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Laugh and cry with the March family. Meg, the sweet-tempered one, Jo, the smart one, Beth, the shy one and Amy, the sassy one. Despite their lack of money they have a great deal of fun, have sisterly squabbles, have happy times and sad times and join them as they grow up and follow four very different paths and discover that growing up is sometimes very hard to do. With an Introduction by bestselling novelist Louise Rennison (well her erstwhile heroine in fact – Georgia Nicolson), who urges you to enter into the spirit of a different time and a different place for teenagers. Growing up is tough now but it was possibly even tougher during the American Civil War. In this terrific pocket size Puffin Classics edition there’s lots of additional material at the end of the book including an author profile, a guide to who’s who in Little Women plus many related activities to do beyond the book. An unabridged audio is also available of this title from Puffin.
What Jacqueline Wilson says of one of her all-time favourite books:
'I read this wonderful story of four 19th century American sisters over and over again, particularly identifying with Jo, the tomboy sister who is desperate to be a writer.'
Meg is the eldest and on the brink of love. Then there's tomboy Jo who longs to be a writer. Sweet-natured Beth always puts others first, and finally there's Amy, the youngest and most precocious. Through sisterly squabbles, their happy times and sad ones too, the sisters discover that growing up is sometimes very hard to do.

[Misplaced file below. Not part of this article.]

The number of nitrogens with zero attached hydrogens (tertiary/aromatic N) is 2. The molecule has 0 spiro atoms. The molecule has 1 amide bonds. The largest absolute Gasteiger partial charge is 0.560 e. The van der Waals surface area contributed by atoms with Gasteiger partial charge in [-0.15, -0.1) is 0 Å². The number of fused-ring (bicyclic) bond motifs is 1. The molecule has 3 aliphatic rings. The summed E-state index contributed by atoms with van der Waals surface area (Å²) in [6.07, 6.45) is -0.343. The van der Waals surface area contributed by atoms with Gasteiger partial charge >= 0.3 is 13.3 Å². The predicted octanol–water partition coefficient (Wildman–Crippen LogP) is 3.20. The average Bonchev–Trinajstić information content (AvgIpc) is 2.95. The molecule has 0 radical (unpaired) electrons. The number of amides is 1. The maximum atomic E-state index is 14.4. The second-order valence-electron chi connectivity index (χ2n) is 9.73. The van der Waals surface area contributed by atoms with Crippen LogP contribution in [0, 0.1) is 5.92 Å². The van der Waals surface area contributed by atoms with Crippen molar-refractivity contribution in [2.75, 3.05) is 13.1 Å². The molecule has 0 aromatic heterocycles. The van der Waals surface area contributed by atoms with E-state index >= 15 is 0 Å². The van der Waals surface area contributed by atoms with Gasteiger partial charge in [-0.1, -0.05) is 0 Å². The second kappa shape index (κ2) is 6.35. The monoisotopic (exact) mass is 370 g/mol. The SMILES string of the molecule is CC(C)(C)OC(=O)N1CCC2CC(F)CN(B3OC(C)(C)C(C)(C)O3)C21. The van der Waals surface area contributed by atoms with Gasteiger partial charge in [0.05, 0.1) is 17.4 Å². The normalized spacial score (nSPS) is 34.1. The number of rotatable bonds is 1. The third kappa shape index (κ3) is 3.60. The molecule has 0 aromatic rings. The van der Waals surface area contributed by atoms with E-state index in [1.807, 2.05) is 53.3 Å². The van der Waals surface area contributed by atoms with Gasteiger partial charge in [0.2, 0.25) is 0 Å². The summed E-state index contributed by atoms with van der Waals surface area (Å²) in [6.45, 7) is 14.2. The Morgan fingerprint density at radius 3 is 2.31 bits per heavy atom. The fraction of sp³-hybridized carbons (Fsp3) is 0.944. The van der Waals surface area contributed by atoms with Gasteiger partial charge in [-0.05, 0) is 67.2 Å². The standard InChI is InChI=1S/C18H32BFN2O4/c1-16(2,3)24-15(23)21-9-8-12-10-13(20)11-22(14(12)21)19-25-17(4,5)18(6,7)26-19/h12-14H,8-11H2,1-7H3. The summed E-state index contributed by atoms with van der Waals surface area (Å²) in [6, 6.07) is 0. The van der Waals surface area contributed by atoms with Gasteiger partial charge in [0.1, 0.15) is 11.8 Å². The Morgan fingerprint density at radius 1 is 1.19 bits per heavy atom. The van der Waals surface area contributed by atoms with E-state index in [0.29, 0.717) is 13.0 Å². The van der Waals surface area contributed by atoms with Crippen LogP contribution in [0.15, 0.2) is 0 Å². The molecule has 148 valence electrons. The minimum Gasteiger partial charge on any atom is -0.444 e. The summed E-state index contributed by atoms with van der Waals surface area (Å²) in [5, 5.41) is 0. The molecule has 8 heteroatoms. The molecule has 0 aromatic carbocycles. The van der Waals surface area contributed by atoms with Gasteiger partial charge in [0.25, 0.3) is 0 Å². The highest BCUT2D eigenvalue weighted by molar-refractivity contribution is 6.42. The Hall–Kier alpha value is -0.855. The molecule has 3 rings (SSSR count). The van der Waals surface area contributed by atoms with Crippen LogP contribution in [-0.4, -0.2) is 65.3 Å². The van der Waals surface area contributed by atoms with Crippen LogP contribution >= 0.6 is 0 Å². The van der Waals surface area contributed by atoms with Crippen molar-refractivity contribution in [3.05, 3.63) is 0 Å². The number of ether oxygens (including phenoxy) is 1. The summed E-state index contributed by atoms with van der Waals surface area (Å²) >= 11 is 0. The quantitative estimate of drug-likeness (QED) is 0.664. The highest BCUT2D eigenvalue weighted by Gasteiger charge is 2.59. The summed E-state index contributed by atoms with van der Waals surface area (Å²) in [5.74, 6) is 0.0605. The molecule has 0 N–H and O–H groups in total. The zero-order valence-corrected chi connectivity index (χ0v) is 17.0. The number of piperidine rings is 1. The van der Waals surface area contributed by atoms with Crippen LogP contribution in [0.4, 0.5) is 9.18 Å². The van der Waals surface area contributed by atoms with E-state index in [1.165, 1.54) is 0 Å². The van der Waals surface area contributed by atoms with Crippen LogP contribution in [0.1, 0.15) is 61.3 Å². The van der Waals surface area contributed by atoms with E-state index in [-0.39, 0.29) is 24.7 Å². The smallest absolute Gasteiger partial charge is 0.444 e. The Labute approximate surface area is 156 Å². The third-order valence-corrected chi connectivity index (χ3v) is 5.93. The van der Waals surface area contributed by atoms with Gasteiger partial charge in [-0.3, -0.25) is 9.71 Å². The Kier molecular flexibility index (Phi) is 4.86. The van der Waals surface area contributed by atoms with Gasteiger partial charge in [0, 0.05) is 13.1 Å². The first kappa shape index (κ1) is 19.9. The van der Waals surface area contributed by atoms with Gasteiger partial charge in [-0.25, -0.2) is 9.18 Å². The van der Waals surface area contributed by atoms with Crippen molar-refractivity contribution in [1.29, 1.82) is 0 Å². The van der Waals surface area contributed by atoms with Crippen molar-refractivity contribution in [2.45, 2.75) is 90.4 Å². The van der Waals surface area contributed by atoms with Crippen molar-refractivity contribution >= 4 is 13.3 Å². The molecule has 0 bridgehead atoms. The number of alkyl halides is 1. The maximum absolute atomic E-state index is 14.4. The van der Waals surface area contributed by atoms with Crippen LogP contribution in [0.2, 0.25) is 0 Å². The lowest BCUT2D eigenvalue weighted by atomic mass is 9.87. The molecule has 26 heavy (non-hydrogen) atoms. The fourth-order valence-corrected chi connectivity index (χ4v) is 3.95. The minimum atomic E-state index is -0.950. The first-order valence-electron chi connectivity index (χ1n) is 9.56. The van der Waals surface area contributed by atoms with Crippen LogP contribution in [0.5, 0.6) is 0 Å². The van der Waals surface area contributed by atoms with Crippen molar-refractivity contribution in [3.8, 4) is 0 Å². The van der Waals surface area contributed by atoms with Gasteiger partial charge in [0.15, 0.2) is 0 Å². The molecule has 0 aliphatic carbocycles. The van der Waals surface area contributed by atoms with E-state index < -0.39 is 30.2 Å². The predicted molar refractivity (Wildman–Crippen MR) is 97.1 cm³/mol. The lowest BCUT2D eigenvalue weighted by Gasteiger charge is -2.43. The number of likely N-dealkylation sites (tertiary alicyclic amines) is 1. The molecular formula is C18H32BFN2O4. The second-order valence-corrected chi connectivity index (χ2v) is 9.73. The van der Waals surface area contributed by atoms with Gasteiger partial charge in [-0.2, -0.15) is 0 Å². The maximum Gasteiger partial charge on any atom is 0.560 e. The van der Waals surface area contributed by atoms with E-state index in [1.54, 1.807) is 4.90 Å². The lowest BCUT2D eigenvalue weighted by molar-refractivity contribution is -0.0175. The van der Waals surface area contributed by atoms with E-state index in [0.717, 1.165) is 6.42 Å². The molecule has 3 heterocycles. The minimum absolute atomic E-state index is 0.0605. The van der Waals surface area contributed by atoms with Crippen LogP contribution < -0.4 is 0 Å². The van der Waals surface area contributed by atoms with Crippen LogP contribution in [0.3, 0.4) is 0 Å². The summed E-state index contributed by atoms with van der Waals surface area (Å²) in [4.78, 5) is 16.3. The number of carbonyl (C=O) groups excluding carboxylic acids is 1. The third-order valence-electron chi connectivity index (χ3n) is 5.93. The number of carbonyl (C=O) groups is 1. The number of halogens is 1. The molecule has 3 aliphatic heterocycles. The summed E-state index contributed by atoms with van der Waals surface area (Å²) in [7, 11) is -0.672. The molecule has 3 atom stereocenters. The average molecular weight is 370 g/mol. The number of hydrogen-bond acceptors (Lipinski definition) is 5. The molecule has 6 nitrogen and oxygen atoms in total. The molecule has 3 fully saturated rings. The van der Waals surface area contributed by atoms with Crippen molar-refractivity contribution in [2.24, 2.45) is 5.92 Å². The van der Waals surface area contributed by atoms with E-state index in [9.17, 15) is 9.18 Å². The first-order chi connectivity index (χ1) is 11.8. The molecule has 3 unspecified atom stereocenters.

|Publication date:||6th March 2008|
|Author:||Louisa May Alcott|
|Publisher:||Penguin Books Ltd|
|Suitable for:||11+ readers, 9+ readers|
Louisa May Alcott, daughter of Amos Bronson Alcott, one of Emerson's circle of friends, was born in Philadelphia in 1832. Educated mainly by H. D. Thoreau and her father, Miss Alcott served as a hospital nurse during the Civil War. Her first book, Flower Fables, appeared in 1854, and her next work, Hospital Sketches (1863), consisted of her letters home from the Union Hospital during the war. She first gained a wide reputation with Little Women (1868-69), and her best subsequent work was done in the same field. Her chief publications after Little Women are the following: An Old-Fashioned Girl (1870), Little Men (1871), Aunt ...More About Louisa May Alcott
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